The seasons are the reverse of those in the Northern Hemisphere with December being mid-summer and June mid-winter. Generally speaking, rain falls mostly during the summer months, often in the form of thunderstorms. Winter is the dry season. Annual rainfall is highest on the Highveld in the West, between 1,000 and 2,000 mm (39.4 and 78.7 in) depending on the year. The further East, the less rain, with the Lowveld recording 500 to 900 mm (19.7 to 35.4 in) per annum. Variations in temperature are also related to the altitude of the different regions. The Highveld temperature is temperate and, seldom, uncomfortably hot while the Lowveld may record temperatures around 40 °C (104 °F) in summer.
The average temperatures at Mbabane, according to seasons:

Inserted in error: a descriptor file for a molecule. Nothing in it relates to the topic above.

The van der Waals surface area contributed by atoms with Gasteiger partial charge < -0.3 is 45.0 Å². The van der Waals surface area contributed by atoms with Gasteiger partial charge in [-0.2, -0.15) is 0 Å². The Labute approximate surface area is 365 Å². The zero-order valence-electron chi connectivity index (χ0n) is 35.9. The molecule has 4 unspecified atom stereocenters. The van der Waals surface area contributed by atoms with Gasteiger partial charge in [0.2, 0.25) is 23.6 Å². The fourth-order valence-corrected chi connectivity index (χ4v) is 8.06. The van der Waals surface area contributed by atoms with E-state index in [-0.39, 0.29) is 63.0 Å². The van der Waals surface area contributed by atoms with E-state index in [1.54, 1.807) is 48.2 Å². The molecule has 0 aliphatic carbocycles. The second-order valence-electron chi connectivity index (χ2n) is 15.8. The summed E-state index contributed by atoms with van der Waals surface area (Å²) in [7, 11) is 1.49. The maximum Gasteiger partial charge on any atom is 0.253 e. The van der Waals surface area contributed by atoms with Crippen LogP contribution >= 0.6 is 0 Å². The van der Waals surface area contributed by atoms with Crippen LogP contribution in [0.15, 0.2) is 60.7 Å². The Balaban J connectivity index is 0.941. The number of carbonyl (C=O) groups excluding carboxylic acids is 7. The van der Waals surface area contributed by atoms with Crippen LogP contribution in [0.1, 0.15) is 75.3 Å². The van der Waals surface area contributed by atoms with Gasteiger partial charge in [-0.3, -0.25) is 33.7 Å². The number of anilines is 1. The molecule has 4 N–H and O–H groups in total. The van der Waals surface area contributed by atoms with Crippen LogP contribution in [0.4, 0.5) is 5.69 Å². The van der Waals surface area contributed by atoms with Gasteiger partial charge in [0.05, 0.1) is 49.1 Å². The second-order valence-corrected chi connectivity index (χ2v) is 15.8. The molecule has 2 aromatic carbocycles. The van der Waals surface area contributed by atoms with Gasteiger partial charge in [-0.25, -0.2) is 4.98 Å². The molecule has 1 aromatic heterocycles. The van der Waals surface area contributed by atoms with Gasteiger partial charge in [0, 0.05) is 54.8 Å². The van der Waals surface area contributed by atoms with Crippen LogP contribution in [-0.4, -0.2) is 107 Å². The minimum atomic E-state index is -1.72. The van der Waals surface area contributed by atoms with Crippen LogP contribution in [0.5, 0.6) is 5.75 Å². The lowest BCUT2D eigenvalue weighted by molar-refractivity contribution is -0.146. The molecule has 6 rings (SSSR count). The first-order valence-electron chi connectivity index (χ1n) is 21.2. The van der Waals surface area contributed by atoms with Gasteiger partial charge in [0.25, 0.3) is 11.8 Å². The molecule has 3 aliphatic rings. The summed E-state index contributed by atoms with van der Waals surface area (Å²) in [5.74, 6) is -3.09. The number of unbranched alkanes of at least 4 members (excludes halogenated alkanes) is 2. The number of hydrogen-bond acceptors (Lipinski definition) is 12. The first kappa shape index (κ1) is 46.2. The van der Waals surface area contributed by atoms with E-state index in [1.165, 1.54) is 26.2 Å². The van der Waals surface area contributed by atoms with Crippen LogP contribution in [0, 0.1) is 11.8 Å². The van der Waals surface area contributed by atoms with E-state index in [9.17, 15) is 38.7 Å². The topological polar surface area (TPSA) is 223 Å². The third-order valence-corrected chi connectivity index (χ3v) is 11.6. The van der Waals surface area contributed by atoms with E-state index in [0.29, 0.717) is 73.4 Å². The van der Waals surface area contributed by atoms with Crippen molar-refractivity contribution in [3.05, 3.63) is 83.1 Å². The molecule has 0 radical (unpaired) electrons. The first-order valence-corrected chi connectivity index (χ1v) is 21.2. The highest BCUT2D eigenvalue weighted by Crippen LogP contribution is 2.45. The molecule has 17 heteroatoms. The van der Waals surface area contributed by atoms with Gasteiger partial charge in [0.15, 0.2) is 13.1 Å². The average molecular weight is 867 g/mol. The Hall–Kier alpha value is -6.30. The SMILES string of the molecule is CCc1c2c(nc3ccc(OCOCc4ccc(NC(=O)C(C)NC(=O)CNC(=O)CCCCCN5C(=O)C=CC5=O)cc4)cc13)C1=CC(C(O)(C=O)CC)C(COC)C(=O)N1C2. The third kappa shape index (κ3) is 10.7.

|Spring||September – October||18 °C (64.4 °F)|
|Summer||November – March||20 °C (68 °F)|
|Autumn||April – May||17 °C (62.6 °F)|
|Winter||June – August||13 °C (55.4 °F)|
Swaziland's economy is diversified, with agriculture, forestry and mining accounting for about 13% of GDP, manufacturing (textiles and sugar-related processing) representing 37% of GDP and services – with government services in the lead – constituting 50% of GDP. Title Deed Lands (TDLs), where the bulk of high value crops are grown (sugar, forestry, and citrus) are characterised by high levels of investment and irrigation, and high productivity. Nevertheless, the majority of the population – about 75%—is employed in subsistence agriculture on Swazi Nation Land (SNL), which, in contrast, suffers from low productivity and investment. This dual nature of the Swazi economy, with high productivity in textile manufacturing and in the industrialised agricultural TDLs on the one hand, and declining productivity subsistence agriculture (on SNL) on the other, may well explain the country's overall low growth, high inequality and unemployment.